When Anne Lamott talks about writing, she says that every single thing that happens to us is ours to tell with words. And she says that if people don’t like the way they are portrayed in our stories, maybe they should have been nicer. In this story, I’m the one who needed to act nicer.
I want to share this hard story of ignorance and insecurity that happened in a little bar when I was in college. I play the lowest low here.
My friends and I were dancing in this bar when a guy came up to me and started hitting on me. The guy was probably very nice and saying all kinds of nice things, but I didn’t notice any of that, because this guy was missing an arm. And its all I could focus on.
If I’m being honest, his missing arm scared me. Like who does this one armed-guy think he is hitting on me? I immediately thought his physicality was connected to his intellectuality. And I was young and immature. So I shut him down hard and fast and walked away laughing with my friends.
Laughing with my friends. Because in my mind, this guy probably did something stupid to lose his arm, right? Or, he was born like that, which makes him awkward, strange and unknown. Something that was different and something I didn’t have interest in.
Later in the night, a guy friend who we were with struck up a conversation with the same guy, and found out he was wounded while serving in the army in the middle east.
Palm to face, guys. Repeat.
I not only rejected, but honestly mocked and laughed at, a soldier who lost a limb while fighting to protect our freedom overseas. What a stinking, sucking, low life I was in that moment. Like I wanted to crawl into my skin and disappear.
Its been close to 10 years, and I think about that solider all the time, because I still feel bad about it today. I was ignorant about him. I didn’t even take a chance to understand him because of MY insecurities.
Here’s what I fully and whole heartily believe: every problem, every issue, every injustice we face goes back to ignorance.
Ignorance breeds insecurity. Insecurity breeds fear. Fear breeds action.
And the action, is what we’re seeing all over the world. The terrorist attacks in London, the bombings in Manchester, the travel ban in the USA, even LeBron’s home being vandalized in LA – we are ignorant.
A little piece of us panics every time we see someone different then we are, right? It’s that unknown factor that scares us and taps into our pre-meditated insecurities. And our fear makes us act. Instead of celebrating and honoring our wonderful uniqueness, we fear it. And its a shame too, because we can learn so much from those who are different than us.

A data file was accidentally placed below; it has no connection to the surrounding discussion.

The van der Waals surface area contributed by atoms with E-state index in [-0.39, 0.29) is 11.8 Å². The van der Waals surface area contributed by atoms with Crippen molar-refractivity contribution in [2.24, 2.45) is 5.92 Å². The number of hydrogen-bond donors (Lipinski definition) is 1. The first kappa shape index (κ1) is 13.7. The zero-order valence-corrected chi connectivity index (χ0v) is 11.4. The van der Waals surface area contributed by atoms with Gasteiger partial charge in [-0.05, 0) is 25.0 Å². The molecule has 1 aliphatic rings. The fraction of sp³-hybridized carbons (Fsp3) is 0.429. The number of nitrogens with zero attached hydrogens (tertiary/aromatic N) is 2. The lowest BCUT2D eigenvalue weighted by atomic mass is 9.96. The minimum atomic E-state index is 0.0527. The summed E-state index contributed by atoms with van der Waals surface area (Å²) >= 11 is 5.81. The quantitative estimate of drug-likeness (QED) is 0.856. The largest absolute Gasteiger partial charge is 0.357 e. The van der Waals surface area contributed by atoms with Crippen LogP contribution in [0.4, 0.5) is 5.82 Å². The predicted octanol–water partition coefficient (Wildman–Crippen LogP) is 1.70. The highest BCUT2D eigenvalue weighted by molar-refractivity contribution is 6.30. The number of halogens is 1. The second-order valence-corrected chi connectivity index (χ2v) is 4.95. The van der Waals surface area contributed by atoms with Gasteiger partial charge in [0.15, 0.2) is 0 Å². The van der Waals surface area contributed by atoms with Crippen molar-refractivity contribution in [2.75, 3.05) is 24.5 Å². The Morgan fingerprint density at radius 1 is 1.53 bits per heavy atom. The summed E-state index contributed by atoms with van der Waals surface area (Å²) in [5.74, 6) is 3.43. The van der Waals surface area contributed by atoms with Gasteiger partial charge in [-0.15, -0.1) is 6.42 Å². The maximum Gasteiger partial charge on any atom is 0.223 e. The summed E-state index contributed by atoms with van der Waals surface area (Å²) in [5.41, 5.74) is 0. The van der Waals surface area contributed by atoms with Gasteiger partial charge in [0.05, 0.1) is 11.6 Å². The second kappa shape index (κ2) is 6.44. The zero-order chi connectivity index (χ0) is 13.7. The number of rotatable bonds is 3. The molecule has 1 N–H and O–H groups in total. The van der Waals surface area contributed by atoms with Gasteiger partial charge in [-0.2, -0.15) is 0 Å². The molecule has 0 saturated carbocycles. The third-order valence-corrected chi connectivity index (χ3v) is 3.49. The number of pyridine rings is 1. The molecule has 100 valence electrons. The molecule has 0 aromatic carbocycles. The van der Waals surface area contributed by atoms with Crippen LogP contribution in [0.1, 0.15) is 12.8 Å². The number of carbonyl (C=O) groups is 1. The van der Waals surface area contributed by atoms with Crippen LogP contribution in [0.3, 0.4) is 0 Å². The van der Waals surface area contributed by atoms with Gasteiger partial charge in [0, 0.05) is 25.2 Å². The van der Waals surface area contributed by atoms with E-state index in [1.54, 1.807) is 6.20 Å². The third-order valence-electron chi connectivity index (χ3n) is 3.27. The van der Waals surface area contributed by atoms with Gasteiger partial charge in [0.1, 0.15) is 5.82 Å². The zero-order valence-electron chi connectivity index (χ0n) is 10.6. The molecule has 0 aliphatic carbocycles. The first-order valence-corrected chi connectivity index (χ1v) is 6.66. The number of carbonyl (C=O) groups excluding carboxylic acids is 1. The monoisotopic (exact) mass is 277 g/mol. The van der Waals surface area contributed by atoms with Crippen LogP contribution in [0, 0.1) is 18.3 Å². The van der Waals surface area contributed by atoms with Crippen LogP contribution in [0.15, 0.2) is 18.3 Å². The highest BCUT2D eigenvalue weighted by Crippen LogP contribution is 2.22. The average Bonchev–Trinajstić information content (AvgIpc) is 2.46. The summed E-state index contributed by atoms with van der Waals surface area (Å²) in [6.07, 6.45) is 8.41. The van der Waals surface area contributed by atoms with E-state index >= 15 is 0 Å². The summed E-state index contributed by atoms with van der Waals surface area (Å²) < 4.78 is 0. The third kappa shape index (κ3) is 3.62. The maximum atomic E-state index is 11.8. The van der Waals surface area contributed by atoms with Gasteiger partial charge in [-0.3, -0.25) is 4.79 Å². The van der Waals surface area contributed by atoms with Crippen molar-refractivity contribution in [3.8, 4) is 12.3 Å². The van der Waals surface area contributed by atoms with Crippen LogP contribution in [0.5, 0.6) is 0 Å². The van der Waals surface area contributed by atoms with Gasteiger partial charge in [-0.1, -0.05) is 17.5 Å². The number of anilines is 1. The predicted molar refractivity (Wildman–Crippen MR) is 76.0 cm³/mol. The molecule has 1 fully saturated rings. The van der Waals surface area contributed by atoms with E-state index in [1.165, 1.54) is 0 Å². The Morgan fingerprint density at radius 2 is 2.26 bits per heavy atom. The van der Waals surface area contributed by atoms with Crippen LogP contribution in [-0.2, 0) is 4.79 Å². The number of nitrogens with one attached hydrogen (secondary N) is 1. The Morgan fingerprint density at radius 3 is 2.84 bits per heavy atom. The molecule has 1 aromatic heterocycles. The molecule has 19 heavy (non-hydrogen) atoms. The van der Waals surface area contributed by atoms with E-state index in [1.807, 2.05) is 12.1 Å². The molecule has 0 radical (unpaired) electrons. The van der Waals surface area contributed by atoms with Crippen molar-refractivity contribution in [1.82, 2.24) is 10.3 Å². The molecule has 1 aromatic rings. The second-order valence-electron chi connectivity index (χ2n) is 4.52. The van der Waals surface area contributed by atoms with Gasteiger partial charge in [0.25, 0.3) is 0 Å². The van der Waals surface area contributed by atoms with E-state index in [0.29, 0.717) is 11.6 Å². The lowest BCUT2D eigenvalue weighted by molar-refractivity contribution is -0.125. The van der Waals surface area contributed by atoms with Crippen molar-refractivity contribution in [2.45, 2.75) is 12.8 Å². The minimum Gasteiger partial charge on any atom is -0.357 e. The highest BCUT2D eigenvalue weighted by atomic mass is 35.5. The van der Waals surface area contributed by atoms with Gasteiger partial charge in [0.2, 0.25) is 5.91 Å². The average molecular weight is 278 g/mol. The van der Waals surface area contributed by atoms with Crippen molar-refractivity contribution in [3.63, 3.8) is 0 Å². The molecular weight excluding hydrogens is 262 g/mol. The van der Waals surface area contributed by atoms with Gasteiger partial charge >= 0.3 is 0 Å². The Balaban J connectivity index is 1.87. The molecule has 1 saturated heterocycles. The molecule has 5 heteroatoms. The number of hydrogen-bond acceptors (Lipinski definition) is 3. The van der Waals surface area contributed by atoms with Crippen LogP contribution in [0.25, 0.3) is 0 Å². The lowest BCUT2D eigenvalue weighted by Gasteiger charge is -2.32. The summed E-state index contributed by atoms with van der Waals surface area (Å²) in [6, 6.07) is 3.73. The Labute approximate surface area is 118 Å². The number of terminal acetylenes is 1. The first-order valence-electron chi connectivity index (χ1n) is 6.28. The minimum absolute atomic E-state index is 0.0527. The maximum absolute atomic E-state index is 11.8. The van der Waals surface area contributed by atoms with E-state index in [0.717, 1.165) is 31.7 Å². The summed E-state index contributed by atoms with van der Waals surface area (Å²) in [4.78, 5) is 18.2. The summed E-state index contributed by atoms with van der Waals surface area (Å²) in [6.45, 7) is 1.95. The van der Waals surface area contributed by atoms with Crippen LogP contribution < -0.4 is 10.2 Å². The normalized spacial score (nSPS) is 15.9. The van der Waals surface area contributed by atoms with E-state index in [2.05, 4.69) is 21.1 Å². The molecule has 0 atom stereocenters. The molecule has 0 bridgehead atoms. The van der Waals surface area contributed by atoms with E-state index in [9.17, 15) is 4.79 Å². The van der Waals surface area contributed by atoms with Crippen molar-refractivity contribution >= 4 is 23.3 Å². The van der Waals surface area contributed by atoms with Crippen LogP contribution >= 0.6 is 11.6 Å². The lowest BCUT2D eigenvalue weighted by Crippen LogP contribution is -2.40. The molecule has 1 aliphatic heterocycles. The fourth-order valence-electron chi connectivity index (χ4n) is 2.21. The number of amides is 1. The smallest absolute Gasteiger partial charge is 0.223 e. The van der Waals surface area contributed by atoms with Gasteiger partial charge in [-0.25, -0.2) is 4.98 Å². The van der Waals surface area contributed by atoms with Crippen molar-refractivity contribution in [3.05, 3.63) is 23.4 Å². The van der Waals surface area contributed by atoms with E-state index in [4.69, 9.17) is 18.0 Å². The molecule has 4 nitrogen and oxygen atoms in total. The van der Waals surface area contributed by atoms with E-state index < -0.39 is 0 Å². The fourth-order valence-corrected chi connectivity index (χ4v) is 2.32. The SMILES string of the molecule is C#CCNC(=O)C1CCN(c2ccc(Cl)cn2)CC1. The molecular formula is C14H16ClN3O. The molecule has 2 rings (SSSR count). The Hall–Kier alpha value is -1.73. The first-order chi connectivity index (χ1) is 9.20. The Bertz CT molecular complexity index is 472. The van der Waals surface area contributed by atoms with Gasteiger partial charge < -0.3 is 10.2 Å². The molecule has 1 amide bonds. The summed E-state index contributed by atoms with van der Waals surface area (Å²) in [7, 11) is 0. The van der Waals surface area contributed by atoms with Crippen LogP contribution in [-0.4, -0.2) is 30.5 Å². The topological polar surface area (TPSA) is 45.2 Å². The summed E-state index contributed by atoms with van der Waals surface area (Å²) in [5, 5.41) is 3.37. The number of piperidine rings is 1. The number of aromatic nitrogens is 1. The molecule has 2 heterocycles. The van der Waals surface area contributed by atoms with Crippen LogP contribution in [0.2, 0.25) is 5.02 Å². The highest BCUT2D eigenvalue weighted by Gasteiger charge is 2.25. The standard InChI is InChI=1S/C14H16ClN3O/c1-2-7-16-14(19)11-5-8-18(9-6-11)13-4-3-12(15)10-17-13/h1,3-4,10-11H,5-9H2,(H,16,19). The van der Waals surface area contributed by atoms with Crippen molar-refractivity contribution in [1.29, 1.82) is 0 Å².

Overcoming It starts with humility. And its something I still struggle with. I think thats ok, as long as I’m trying to get better each day. When I find myself in an awkward place, I try to recite this verse in my head. Which mainly ends up with me gritting my teeth and hoarsely to myself: “ANGELS. PEOPLE ARE ANGELS. THIS PERSON COULD BE ONE . BE NICE. BE HUMBLE. EVEN IF ITS KILLING YOU. ” Most of the time its killing me.
“Do not forget to show hospitality to strangers, for by so doing some people have shown hospitality to angels without knowing it.” – Hebrews 13:2
Just today, a woman at a busy gas station pulled up behind me getting ready to pump gas and screamed out her window for me to “PULL UP TO THE OTHER ONE SO I CAN GET IN HERE.” And I wanted to yell back. Because I had already popped the gas tank, turned off the car and successfully got out of the car all without waking the sleeping baby in the backseat – which parents know, is quite the feat in itself. And why couldn’t she just go around me to get to the other pump? I turned around to this screaming woman and saw a handicap sticker in the window of her beat up van, which may or may not have been counterfeit and my blood started to boil. I was doing it again. And as I got back in my car to restart it and give up my gas station spot I’m gritting through my teeth “ANGELS. THIS GOOD-FOR-NOTHING RUDE WOMAN, SHES AN ANGEL.”